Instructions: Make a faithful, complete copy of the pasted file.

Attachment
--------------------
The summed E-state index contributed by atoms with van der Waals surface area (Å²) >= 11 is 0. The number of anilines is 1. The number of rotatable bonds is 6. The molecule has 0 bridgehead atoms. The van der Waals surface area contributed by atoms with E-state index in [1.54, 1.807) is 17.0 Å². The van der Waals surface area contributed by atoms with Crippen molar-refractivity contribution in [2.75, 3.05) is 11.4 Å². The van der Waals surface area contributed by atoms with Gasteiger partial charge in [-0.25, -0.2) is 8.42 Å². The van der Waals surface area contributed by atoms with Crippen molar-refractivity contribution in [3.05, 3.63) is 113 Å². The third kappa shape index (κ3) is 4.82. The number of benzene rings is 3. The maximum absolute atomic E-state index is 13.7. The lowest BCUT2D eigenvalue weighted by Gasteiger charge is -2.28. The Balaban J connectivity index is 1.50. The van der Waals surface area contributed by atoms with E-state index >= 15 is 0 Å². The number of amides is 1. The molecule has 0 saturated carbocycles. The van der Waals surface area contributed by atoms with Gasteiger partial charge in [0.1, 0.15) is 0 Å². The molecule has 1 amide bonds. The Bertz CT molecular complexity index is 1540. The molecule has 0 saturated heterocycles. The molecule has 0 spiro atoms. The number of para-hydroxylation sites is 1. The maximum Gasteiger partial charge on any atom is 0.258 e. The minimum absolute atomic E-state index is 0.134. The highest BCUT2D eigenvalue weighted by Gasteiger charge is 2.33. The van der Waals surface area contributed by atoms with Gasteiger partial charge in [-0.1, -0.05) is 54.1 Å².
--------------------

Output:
The summed E-state index contributed by atoms with van der Waals surface area (Å²) >= 11 is 0. The number of anilines is 1. The number of rotatable bonds is 6. The molecule has 0 bridgehead atoms. The van der Waals surface area contributed by atoms with E-state index in [1.54, 1.807) is 17.0 Å². The van der Waals surface area contributed by atoms with Crippen molar-refractivity contribution in [2.75, 3.05) is 11.4 Å². The van der Waals surface area contributed by atoms with Gasteiger partial charge in [-0.25, -0.2) is 8.42 Å². The van der Waals surface area contributed by atoms with Crippen molar-refractivity contribution in [3.05, 3.63) is 113 Å². The third kappa shape index (κ3) is 4.82. The number of benzene rings is 3. The maximum absolute atomic E-state index is 13.7. The lowest BCUT2D eigenvalue weighted by Gasteiger charge is -2.28. The Balaban J connectivity index is 1.50. The van der Waals surface area contributed by atoms with E-state index >= 15 is 0 Å². The number of amides is 1. The molecule has 0 saturated carbocycles. The van der Waals surface area contributed by atoms with Gasteiger partial charge in [0.1, 0.15) is 0 Å². The molecule has 1 amide bonds. The Bertz CT molecular complexity index is 1540. The molecule has 0 saturated heterocycles. The molecule has 0 spiro atoms. The number of para-hydroxylation sites is 1. The maximum Gasteiger partial charge on any atom is 0.258 e. The minimum absolute atomic E-state index is 0.134. The highest BCUT2D eigenvalue weighted by Gasteiger charge is 2.33. The van der Waals surface area contributed by atoms with Gasteiger partial charge in [-0.1, -0.05) is 54.1 Å².